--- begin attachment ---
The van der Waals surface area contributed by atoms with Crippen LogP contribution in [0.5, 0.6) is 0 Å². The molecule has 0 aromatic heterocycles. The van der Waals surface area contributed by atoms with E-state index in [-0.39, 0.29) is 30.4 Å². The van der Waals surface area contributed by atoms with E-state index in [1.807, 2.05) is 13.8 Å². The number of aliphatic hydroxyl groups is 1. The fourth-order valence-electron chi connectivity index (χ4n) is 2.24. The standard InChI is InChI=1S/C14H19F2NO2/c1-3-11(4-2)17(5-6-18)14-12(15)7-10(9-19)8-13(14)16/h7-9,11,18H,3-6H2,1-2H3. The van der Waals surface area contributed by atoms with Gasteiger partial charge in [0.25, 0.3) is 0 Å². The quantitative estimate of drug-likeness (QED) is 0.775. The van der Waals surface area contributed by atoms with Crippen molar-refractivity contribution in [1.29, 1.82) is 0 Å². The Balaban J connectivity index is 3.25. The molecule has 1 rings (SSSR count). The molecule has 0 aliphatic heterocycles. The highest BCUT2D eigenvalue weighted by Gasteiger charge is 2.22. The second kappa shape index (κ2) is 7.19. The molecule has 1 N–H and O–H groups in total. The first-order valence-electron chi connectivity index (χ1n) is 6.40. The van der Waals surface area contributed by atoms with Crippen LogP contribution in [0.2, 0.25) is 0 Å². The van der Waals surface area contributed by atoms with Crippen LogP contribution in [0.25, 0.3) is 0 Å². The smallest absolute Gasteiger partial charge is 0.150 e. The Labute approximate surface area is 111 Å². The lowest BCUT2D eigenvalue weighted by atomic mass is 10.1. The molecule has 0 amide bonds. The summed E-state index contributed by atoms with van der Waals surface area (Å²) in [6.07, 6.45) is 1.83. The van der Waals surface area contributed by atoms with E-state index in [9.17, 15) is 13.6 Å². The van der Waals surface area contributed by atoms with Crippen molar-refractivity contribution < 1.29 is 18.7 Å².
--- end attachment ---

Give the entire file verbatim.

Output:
The van der Waals surface area contributed by atoms with Crippen LogP contribution in [0.5, 0.6) is 0 Å². The molecule has 0 aromatic heterocycles. The van der Waals surface area contributed by atoms with E-state index in [-0.39, 0.29) is 30.4 Å². The van der Waals surface area contributed by atoms with E-state index in [1.807, 2.05) is 13.8 Å². The number of aliphatic hydroxyl groups is 1. The fourth-order valence-electron chi connectivity index (χ4n) is 2.24. The standard InChI is InChI=1S/C14H19F2NO2/c1-3-11(4-2)17(5-6-18)14-12(15)7-10(9-19)8-13(14)16/h7-9,11,18H,3-6H2,1-2H3. The van der Waals surface area contributed by atoms with Gasteiger partial charge in [0.25, 0.3) is 0 Å². The quantitative estimate of drug-likeness (QED) is 0.775. The van der Waals surface area contributed by atoms with Crippen molar-refractivity contribution in [1.29, 1.82) is 0 Å². The Balaban J connectivity index is 3.25. The molecule has 1 rings (SSSR count). The molecule has 0 aliphatic heterocycles. The highest BCUT2D eigenvalue weighted by Gasteiger charge is 2.22. The second kappa shape index (κ2) is 7.19. The molecule has 1 N–H and O–H groups in total. The first-order valence-electron chi connectivity index (χ1n) is 6.40. The van der Waals surface area contributed by atoms with Crippen LogP contribution in [0.2, 0.25) is 0 Å². The van der Waals surface area contributed by atoms with Crippen LogP contribution in [0.25, 0.3) is 0 Å². The smallest absolute Gasteiger partial charge is 0.150 e. The Labute approximate surface area is 111 Å². The lowest BCUT2D eigenvalue weighted by atomic mass is 10.1. The molecule has 0 amide bonds. The summed E-state index contributed by atoms with van der Waals surface area (Å²) in [6.07, 6.45) is 1.83. The van der Waals surface area contributed by atoms with E-state index in [9.17, 15) is 13.6 Å². The van der Waals surface area contributed by atoms with Crippen molar-refractivity contribution < 1.29 is 18.7 Å².